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It's all about flow
What's something I know about the world that other people don't realize?
It is all about flow.
It is not all about flow, but flow is a big part of it and it’s a hidden part. I don’t find it’s a common view to adopt when improving yourself or the human systems around you.
What do I and everyone I know usually think it’s about? Optimization. Willy-nilly, constant, and everywhere optimization. Productivity hacks galore. I don’t really dabble much in the productivity world. Instead, what I do is I rush. I constantly press and rush. In the flow books I’ve read or am reading/rereading this looks like constantly expediting an order or project or putting out fires.
Instead, one could find a balance of flow and then move from that balance to increase the flow. But flow of what? That depends on the system. More specifically, it depends on what the system supplies/what’s demanded of the system. What the point of the system even is. In physicist, Eliyahu Goldratt’s book The Goal one of the first works on flow, we start where we should always start. What’s the point? The guru character in the book, asks the protagonist Alex Rogo, what’s the point of your little manufacturing plant that you care so much about? Rogo has no idea. And that, to me, usually is the sign of a very good question.
The answer the guru is leading the main character, Rogo, to and where he eventually arrives on his own, kind of, isn’t my favorite but is probably accurate. Make money. It’s also the simplest way to put it, but it’s not the fullest story to my mind and that fact made it hard for me to apply the ideas in the book a bit more broadly. However, I made the connection a few days ago that “making” money, a bit more abstractly, is what happens when a demand is supplied. Supply and demand is a common enough abstraction. Rephrasing the goal from the book, I say the point is to supply what’s demanded. Of course, not anything demanded but what your customers in particular demand from you. So to rephrase in a way that’s more applicable to a broader swath of efforts in the world, what’s the point? The point is to supply what’s demanded.
In an ideal, say business or manufacturing plant, all you have to do to supply what’s demanded is one thing. It is as simple as possible. Like maybe you can press one button and do nothing else. However, nearly everything that’s demanded nowadays takes more than 1 step to supply. More often than not, there are many steps involved in supplying a demand. This is where flow comes in. It’s all about balancing the flow through the system that supplies the demand with that demand. Get the product or service to the demanding customer at just the right time they are demanding it. A delay might mean they go with a competitor.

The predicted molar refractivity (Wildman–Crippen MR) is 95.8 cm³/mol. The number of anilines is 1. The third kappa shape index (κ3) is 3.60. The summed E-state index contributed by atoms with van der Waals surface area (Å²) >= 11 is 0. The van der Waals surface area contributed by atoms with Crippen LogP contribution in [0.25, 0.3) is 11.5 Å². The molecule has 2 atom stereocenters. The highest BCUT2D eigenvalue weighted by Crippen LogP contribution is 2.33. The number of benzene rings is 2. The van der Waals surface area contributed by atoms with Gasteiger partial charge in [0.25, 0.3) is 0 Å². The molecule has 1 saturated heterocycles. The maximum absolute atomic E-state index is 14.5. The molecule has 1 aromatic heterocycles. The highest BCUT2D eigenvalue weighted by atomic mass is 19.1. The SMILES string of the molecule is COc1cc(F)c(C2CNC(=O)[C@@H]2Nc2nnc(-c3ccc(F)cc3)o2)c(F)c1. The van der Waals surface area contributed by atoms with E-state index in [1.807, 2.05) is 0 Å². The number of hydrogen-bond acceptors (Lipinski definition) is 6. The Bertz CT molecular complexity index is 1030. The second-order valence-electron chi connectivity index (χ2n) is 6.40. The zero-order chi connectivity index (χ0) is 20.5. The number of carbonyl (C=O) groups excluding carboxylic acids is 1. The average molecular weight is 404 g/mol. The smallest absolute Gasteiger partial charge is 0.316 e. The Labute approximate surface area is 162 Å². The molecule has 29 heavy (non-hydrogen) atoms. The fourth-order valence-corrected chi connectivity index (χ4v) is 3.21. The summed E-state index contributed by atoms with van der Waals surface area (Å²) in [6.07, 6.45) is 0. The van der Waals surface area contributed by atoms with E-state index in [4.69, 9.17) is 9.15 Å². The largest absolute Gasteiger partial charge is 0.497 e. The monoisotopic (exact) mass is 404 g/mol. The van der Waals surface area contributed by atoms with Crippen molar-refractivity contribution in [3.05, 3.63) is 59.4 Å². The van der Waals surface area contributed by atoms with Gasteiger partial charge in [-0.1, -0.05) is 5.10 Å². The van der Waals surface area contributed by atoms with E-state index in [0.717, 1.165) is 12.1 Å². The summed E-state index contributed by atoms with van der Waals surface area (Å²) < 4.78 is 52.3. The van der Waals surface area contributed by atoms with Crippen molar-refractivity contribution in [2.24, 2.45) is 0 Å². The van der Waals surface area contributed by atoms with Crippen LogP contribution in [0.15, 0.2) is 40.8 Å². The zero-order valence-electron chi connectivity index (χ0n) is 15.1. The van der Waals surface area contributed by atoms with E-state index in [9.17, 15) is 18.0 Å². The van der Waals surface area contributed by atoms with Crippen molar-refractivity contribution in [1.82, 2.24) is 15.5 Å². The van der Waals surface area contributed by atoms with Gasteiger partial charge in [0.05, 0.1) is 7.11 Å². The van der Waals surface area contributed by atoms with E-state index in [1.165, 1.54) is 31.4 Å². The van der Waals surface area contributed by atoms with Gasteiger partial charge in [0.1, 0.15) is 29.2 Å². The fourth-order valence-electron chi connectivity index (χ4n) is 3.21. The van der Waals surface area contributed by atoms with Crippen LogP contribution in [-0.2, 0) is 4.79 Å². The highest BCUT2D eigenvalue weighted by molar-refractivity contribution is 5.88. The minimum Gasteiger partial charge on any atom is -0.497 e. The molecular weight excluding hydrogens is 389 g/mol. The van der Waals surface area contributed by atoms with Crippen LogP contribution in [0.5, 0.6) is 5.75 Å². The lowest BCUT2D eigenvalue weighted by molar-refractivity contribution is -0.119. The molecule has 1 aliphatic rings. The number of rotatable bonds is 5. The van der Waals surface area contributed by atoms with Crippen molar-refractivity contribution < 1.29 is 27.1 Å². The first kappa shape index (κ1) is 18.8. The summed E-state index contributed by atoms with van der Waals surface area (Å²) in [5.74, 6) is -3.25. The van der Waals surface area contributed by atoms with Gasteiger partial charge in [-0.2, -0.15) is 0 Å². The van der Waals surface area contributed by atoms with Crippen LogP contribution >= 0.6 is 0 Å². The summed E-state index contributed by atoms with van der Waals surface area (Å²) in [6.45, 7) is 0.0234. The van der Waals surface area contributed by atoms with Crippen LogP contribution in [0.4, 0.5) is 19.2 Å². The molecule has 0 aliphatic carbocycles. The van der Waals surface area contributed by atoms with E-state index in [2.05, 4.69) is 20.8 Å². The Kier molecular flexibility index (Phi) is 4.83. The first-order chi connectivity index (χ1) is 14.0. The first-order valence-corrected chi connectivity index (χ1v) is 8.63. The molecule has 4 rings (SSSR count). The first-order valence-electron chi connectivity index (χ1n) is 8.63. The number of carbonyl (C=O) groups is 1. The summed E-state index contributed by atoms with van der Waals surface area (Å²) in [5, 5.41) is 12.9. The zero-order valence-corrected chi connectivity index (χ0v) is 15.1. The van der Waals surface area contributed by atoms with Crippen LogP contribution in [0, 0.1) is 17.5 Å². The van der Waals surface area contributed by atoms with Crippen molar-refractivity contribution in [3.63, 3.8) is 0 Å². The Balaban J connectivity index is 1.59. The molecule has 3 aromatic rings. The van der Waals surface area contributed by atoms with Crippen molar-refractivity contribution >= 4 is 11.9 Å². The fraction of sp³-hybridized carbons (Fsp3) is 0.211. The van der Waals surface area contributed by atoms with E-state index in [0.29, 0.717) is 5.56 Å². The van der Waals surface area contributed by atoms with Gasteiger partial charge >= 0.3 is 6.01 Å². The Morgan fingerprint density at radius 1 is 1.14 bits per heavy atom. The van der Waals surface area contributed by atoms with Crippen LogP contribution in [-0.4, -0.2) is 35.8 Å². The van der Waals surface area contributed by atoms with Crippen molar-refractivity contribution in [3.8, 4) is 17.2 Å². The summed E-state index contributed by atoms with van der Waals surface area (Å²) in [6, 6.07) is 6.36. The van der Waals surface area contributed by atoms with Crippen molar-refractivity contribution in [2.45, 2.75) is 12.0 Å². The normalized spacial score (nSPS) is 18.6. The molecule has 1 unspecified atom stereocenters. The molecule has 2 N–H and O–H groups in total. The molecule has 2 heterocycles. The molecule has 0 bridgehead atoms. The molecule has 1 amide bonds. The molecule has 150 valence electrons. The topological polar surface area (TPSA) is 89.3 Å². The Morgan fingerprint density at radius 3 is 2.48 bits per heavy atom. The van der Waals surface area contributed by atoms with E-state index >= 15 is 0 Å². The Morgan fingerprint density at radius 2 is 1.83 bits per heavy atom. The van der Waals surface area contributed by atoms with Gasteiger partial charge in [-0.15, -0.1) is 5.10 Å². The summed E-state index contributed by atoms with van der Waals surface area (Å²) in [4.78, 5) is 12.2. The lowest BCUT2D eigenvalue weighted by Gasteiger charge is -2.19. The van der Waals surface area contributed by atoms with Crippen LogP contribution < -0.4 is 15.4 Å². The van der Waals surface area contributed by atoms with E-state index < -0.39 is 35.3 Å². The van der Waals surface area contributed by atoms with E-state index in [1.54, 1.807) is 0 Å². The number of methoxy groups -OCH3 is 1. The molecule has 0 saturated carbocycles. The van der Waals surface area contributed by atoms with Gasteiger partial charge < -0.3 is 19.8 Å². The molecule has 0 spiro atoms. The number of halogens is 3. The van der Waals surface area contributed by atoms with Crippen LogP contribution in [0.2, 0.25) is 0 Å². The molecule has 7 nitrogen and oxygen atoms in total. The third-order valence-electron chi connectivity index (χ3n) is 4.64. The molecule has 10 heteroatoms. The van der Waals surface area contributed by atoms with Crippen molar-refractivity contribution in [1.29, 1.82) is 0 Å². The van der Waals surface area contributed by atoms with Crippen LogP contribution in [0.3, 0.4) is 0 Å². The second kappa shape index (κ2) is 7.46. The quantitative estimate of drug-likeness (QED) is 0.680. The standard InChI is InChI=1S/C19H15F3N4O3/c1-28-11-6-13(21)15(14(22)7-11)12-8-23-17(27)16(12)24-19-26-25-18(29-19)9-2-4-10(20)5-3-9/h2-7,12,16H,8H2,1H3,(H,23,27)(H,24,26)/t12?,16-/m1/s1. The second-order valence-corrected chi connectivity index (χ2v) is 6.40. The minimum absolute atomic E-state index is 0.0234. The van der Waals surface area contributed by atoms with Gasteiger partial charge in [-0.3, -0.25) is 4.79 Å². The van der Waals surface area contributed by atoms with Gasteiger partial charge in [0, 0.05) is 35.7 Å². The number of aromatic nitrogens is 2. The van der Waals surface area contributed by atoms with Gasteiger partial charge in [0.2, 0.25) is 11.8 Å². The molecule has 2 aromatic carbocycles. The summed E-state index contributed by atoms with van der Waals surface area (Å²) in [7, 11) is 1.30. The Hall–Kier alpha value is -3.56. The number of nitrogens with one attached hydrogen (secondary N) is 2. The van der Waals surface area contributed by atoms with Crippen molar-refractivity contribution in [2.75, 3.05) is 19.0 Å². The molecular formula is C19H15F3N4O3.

How do you balance the flow of what’s supplied/demanded through a given system? There is a whole world (mostly of books) to discover that helps you do this. In short, the best way to not balance the flow is to start a race to the bottom by focusing all efforts on what are called “local optimizations.” What this might look like is making sure everyone in the system is always busy. Or for me, doing something every second of my day, rushing from one thing to the next, or rushing through things I’ve decided to focus on. Obviously, if it’s important, I can note that and focus my time and attention on it. Rushing about, to me, stems from trying to do too many things rather than judiciously choosing what I will focus on and what I will not focus on.
Why is this what it’s all about? Flow and not optimizing every little thing or rushing all the time everywhere? It’s because of nature. Maybe not exactly nature but more like a combination of fundamental truths that Goldratt calls, statistical fluctuations and dependent events. Because the human and organizational systems that supply demands are complex, or at the very least involve more than a couple steps, the result is, constraints exist in the system. Constraints, like friction, are natural in any systems and honoring their presence and using the information they provide can tell us how best to balance flow. This information can help us calculate the optimal rate a product or service should flow through the system.
I’ve always been interested in limits and therefore optimizations. But also, there’s so much pain in people’s experiences and organizations that need not be. By focusing on balancing flow we no longer need to force, or rush, or deliver late or burnout, or race to the bottom, or do unfocused and suboptimal work. Wouldn’t that be nice?